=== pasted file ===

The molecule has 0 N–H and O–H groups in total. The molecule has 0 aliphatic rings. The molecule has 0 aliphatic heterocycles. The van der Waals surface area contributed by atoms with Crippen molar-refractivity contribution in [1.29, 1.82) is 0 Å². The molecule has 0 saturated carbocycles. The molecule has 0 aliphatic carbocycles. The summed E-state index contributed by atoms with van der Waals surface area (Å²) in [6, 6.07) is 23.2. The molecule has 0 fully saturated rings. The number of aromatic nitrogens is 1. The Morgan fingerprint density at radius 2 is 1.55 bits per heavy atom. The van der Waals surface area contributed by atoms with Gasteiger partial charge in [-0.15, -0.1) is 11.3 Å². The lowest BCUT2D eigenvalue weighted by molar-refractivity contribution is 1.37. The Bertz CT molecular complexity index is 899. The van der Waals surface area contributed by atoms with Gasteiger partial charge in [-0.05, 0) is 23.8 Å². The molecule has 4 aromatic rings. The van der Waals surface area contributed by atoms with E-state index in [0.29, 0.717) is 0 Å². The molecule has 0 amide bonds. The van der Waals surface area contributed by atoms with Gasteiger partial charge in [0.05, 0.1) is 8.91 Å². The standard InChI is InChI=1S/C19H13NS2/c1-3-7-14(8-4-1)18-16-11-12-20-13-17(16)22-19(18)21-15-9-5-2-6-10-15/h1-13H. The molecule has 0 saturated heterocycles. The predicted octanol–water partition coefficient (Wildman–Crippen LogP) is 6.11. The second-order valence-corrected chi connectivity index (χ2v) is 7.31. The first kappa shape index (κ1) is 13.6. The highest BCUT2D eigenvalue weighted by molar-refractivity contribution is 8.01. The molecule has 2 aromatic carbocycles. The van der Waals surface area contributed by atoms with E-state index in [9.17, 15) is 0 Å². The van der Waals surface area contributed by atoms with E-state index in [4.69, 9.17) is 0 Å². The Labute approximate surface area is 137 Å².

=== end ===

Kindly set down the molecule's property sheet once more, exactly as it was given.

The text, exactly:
The molecule has 0 N–H and O–H groups in total. The molecule has 0 aliphatic rings. The molecule has 0 aliphatic heterocycles. The van der Waals surface area contributed by atoms with Crippen molar-refractivity contribution in [1.29, 1.82) is 0 Å². The molecule has 0 saturated carbocycles. The molecule has 0 aliphatic carbocycles. The summed E-state index contributed by atoms with van der Waals surface area (Å²) in [6, 6.07) is 23.2. The molecule has 0 fully saturated rings. The number of aromatic nitrogens is 1. The Morgan fingerprint density at radius 2 is 1.55 bits per heavy atom. The van der Waals surface area contributed by atoms with Gasteiger partial charge in [-0.15, -0.1) is 11.3 Å². The lowest BCUT2D eigenvalue weighted by molar-refractivity contribution is 1.37. The Bertz CT molecular complexity index is 899. The van der Waals surface area contributed by atoms with Gasteiger partial charge in [-0.05, 0) is 23.8 Å². The molecule has 4 aromatic rings. The van der Waals surface area contributed by atoms with E-state index in [0.29, 0.717) is 0 Å². The molecule has 0 amide bonds. The van der Waals surface area contributed by atoms with Gasteiger partial charge in [0.05, 0.1) is 8.91 Å². The standard InChI is InChI=1S/C19H13NS2/c1-3-7-14(8-4-1)18-16-11-12-20-13-17(16)22-19(18)21-15-9-5-2-6-10-15/h1-13H. The molecule has 0 saturated heterocycles. The predicted octanol–water partition coefficient (Wildman–Crippen LogP) is 6.11. The second-order valence-corrected chi connectivity index (χ2v) is 7.31. The first kappa shape index (κ1) is 13.6. The highest BCUT2D eigenvalue weighted by molar-refractivity contribution is 8.01. The molecule has 2 aromatic carbocycles. The van der Waals surface area contributed by atoms with E-state index in [9.17, 15) is 0 Å². The van der Waals surface area contributed by atoms with E-state index in [4.69, 9.17) is 0 Å². The Labute approximate surface area is 137 Å².